Monday, 23 January 2017

Getting to grips with a light tent

Aiming to take good product shots is one (of many) challenges an online seller faces.  When I look back at my first product photo on Folksy I absolutely cringe and wonder how on earth I managed to sell anything!  I'm hoping my shop photography skills have come on a little since then and even, perhaps, since writing a blog post of this very subject nearly a year ago.

Three things have happened in this last year:

(1)  I continually look at product shots from other sellers to get an understanding of how I personally like to see an item presented.

(2)  I took part in a free online "introduction to your camera" course which I found extremely helpful with regard to using the camera in manual mode to achieve good results.  It is my 2017 resolution to actually read the manual for our camera to understand it even better.

(3)  I was given a light tent as a Christmas present.

So this post is about using the light tent.  I'd been thinking about buying a light tent (or even making one) for some time.  I'd read a lot about them, the ups and downs (mostly the downs) and initially came to the conclusion that actually I didn't need one as I take product shots in the conservatory which is flooded with light.  However, I was spending an awful amount of time tweaking my photos once they'd been uploaded to the camera, so something was going wrong.  Things improved considerably once I'd finished the photography course, but my constant whinging before this had obviously gone unnoticed by my son who, bless, presented me with a light box at Christmas ("it's something you said you needed")!  Actually, the light box had to be returned - it would have been brilliant had it not kept collapsing.  I exchanged it for a light tent.

The tent was from a seller on Ebay - there's loads to choose from with this set up and I read some good reviews.  The tent folds up neatly into a carry bag which holds everything, including the background cloths (of which there are four, in different colours), two lights and a small table top camera stand.

The stand is good and sturdy but my DSLR is too heavy for it (I may well be using it incorrectly).  I do already have an adjustable stand so this isn't an issue for me.

Some reviewers commented on how hot the lights became.  Yes, they do, but I try to remember to turn them off during prolonged setting up and fiddling around sessions so they don't overheat - so far, so good.  Another reviewer said they couldn't get the creases out of the backdrops.  This didn't seem to be an issue for me, but I was silly enough to hold the iron on the fabric a little too long and have now got a bit of a hole close to where it attaches ๐Ÿ˜”.  Luckily my items are so small it hasn't yet caused a problem - but be warned, iron over a tea-towel or something similar so as not to make the same mistake!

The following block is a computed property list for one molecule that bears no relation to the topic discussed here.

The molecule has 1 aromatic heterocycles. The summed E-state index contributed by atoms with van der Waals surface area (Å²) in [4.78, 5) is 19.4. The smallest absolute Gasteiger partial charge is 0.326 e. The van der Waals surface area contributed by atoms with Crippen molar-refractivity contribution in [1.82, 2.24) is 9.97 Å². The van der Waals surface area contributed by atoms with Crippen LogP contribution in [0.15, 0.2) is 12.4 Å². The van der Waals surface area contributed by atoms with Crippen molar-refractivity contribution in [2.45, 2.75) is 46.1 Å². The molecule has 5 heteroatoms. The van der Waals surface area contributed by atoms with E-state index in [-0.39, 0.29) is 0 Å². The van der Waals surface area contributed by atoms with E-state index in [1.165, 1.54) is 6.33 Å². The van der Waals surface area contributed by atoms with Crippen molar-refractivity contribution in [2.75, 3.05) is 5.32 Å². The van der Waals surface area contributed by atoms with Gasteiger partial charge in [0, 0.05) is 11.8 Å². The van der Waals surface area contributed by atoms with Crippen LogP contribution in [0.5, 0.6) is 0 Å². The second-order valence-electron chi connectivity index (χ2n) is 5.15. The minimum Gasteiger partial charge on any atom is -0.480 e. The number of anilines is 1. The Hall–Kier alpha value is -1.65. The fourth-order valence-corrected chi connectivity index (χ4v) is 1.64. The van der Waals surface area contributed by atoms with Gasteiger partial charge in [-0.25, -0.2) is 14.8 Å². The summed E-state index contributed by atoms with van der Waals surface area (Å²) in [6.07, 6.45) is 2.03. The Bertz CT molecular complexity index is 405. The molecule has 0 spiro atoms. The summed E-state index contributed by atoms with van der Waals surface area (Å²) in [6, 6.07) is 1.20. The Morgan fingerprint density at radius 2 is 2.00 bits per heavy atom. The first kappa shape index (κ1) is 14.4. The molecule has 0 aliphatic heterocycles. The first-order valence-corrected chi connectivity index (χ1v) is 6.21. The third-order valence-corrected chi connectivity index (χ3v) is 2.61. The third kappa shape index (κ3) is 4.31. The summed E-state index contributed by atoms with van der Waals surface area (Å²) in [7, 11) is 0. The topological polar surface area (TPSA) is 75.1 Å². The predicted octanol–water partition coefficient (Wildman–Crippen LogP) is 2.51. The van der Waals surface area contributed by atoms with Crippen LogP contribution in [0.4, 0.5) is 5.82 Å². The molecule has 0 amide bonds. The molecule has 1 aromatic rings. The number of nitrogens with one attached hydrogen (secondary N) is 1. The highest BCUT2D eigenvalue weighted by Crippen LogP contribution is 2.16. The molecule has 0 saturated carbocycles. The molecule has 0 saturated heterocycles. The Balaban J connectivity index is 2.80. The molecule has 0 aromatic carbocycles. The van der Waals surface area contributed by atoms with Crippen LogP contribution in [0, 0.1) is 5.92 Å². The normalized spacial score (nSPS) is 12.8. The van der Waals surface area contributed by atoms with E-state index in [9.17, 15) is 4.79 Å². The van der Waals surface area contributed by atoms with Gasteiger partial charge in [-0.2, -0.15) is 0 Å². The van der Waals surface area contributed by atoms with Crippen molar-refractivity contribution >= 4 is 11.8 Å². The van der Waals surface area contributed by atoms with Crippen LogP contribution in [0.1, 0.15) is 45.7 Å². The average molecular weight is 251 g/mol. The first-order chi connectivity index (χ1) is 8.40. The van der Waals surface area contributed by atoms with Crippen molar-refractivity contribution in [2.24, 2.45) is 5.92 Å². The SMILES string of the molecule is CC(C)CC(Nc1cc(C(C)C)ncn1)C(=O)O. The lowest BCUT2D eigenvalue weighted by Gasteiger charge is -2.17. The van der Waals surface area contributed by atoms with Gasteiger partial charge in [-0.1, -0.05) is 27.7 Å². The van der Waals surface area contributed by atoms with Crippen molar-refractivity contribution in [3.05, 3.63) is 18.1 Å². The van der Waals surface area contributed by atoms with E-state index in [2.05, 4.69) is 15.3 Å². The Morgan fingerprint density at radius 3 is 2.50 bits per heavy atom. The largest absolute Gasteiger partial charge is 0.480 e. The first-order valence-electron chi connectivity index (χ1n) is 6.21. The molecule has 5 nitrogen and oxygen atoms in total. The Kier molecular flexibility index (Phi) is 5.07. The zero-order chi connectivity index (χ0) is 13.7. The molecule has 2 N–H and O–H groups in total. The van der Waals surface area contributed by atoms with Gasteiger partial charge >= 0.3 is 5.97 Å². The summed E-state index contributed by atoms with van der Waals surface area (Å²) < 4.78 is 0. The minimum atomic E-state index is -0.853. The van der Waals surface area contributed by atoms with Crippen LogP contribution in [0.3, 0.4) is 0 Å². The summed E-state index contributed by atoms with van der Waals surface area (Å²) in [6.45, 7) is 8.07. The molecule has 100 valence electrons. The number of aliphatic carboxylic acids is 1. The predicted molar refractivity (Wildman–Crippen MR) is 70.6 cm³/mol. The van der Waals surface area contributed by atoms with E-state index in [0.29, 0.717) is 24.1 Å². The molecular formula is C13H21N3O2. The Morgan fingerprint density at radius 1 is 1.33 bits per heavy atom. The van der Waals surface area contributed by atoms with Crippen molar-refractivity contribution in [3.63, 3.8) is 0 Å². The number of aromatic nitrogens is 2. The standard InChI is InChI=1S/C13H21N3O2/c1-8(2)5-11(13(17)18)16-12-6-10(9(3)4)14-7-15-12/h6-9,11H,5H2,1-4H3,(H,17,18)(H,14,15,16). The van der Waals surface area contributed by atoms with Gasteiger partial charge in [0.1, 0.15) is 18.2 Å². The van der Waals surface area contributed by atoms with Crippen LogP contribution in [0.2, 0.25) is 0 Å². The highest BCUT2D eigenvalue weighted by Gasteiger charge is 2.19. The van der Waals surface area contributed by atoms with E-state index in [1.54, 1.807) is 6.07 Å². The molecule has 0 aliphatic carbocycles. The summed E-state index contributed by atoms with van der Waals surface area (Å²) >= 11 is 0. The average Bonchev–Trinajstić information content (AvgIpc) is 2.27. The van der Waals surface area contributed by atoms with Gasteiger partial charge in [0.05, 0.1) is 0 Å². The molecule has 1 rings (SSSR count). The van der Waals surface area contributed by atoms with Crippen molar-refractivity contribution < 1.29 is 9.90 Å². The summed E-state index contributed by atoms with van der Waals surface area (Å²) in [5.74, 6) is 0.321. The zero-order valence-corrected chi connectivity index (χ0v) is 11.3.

Playing with the tent was interesting.  I've learnt that the set up shown above isn't the best way to get a good photo!

The lights need to shine through the sides of the tent giving a diffused light rather than a direct one.

Endeavouring to position my little items correctly to get the desired shot has been quite frustrating at times and at one point I was wondering whether all the faffing around was really worth it.  However, with continuous playing I'm beginning to get to grips with how the tent will work for me.  I use a folded/rolled sheet under the backdrop to get an slanted angle and place a good sized piece of white thin card on top as I find this gives a smoother background for my close up shots.

The following photographs show slight differences in lighting - non have been tweaked at all.

This was taken with the light towards the front, as direct light and with the cloth background.  I was quite happy with this to start with, but after a white I realised I didn't like the soft waves of the cloth and also the shadows.

This shot has been taken without the lights.  It's the kind of shot I was getting before I used the light tent and although it's OK, it would need a fair bit of adjustment before I was happy to use it.

There is a very subtle change in this photo compared to the one above.  The background is very slightly brighter, thanks to the diffused light.  The photo will still need tweaking to bring out the true colours of the item (it is still a puzzle to me why they are muted) but I'm a lot happier with the overall look.

For me, the light box produces the best results for lifestyle shots mainly because of the continuous length of cloth that gives a clean look.  Moving the lights around (and even holding one or both above the light tent) really helps to achieve a nice light.

At times I'm still in two minds as to whether the light tent has been the Godsend I was hoping for, especially when I'm shooting on a sunny day in a room full of windows.  However, on those very dull days, it has made a big difference.

I'm now finding it's hard for me to choose which photo I like best from a batch rather than which one will eventually look OK after lots of additional work - and that's a good thing ๐Ÿ˜Š๐Ÿ“ท.

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